The illogic, deception, and seething screed (see his comment on p37) of Dr. Kendi flows on almost every page of his book, “How to be an AntiRacist.” You don’t have to look far for examples.
For illogic, take this quote from p24: “…as my pregnant mother celebrated her thirty-first birthday on June 24, 1982, President Reagan declared war on her unborn baby. ‘We must put drug abuse on the run through stronger law enforcement,’ Reagan said in the Rose Garden. It wasn’t drug abuse that was put on the run, of course, but people like me, born into this regime of ‘stronger law enforcement.’
So, is Kendi admitting he is a drug abuser? Reagan declared war on all people with darker skin color with this new law? Reagan declared war on innocent children in the womb? (Actually, pro-choice people like Kendi have declared war on innocent children in the womb.) A declaration of war on harmful drugs such as cocaine or heroin is somehow oppressing Kendi? Unless he was doing drugs, he was not the target.
From reading this book I am given the distinct impression that Dr. Kendi believes he has lived under government and cultural oppression his entire life.
Exactly what sort of oppression has…oppressed him? In chapter 4 he tells us of his crummy third grade teacher who would never call on him or other black children. In chapter 6 he relates his fears from bullies in middle school and later high school. One pulled a gun out and showed it to him. Kendi says he shoved it in his ribs. (I had a student pull out a .38 revolver on me while in class in the 8th grade and pull the trigger. It was empty. Get in line, Kendi.) Later, on p232 he talks about seeing “racist terror.” Did he watch someone getting killed? No. He saw a Confederate battle flag, with cotton balls attached to it, stuck on a wall. He was afraid.
And that was as bad as it got for Dr. Ibram X. Kendi.
Does this sound like oppression to you? What does that sound like to you? He graduated from high school, from college, and from graduate school. He was never arrested, never thrown into prison, never had his property taken away, never denied a job because of the color of his skin. He is a highly acclaimed university professor and author. By any measure, he is living very well (even though in chapter 12 he disparages the capitalistic economic system that brought him his wealth). Yet poor Dr.Kendi has always been, and continues to be oppressed.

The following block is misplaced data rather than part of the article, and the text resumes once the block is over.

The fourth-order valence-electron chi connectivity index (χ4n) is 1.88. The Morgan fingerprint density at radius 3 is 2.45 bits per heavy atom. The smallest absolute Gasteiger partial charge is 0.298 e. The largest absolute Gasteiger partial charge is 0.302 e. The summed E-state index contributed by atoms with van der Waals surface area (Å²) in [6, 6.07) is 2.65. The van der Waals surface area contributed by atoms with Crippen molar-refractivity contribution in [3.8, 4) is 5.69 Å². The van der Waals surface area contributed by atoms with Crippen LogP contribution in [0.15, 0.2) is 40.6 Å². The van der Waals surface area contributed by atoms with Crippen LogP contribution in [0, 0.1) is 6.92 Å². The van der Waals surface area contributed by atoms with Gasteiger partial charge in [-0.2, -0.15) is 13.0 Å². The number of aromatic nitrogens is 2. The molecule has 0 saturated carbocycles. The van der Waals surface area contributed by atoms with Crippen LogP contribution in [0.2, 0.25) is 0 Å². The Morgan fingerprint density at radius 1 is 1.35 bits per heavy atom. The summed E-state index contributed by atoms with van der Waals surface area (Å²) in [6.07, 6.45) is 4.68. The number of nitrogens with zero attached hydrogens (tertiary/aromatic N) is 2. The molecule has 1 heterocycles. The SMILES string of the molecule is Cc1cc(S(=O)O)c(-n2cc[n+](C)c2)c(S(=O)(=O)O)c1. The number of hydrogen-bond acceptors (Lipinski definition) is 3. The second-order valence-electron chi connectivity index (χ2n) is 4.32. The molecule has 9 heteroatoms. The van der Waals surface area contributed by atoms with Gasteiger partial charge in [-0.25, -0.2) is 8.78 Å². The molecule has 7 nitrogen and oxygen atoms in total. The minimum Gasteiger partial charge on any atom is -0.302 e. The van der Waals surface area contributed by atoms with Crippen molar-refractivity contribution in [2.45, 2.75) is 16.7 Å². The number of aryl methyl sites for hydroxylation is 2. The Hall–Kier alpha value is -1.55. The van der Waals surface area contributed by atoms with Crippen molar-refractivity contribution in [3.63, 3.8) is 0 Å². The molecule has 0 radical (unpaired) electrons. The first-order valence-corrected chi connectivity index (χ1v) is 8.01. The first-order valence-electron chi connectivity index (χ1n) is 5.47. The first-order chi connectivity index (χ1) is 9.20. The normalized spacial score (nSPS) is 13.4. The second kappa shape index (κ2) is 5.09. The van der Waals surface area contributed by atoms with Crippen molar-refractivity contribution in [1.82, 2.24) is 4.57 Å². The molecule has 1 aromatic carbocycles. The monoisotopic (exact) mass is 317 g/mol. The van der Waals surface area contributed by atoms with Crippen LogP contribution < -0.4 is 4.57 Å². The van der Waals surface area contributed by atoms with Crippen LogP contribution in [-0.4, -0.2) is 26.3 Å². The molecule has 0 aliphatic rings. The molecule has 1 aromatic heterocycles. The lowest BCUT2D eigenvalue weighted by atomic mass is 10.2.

One more example: On p231 he condemns “moral suasion” and trying to change minds about racism. But he admits that he had a change of mind to focus on changing policies instead of changing people’s minds first! He tells us that focusing on changing minds first is backwards. You shouldn’t start with ideas, but rather with government policies. But wait, don’t government policies begin as an idea in someone’s head? Aren’t policies ideas that are founded upon some sort of “moral suasion?”
Dr. Kendi tells us that we must have government policies to prevent and punish what he seems to be racist thoughts and actions. Not contained in this book, but in his other public comments he has stated that there needs to be a US Department of Antiracism, to punish anything he thinks is racist, including anything he thinks is “microaggression.” Imagine the totalitarian power of such an authority.
No, you can’t have that job, that education, that property, that free speech, that radio program, that access to the internet, that health care. We at the US Department of Antiracism think you are not Antiracist enough.
Kendi does indeed want your freedom of conscience, your differing opinions shut down by his government. Only what he thinks, counts.
That is oppression. And that is what Dr. Kendi clearly agitates for from beginning to end of his book.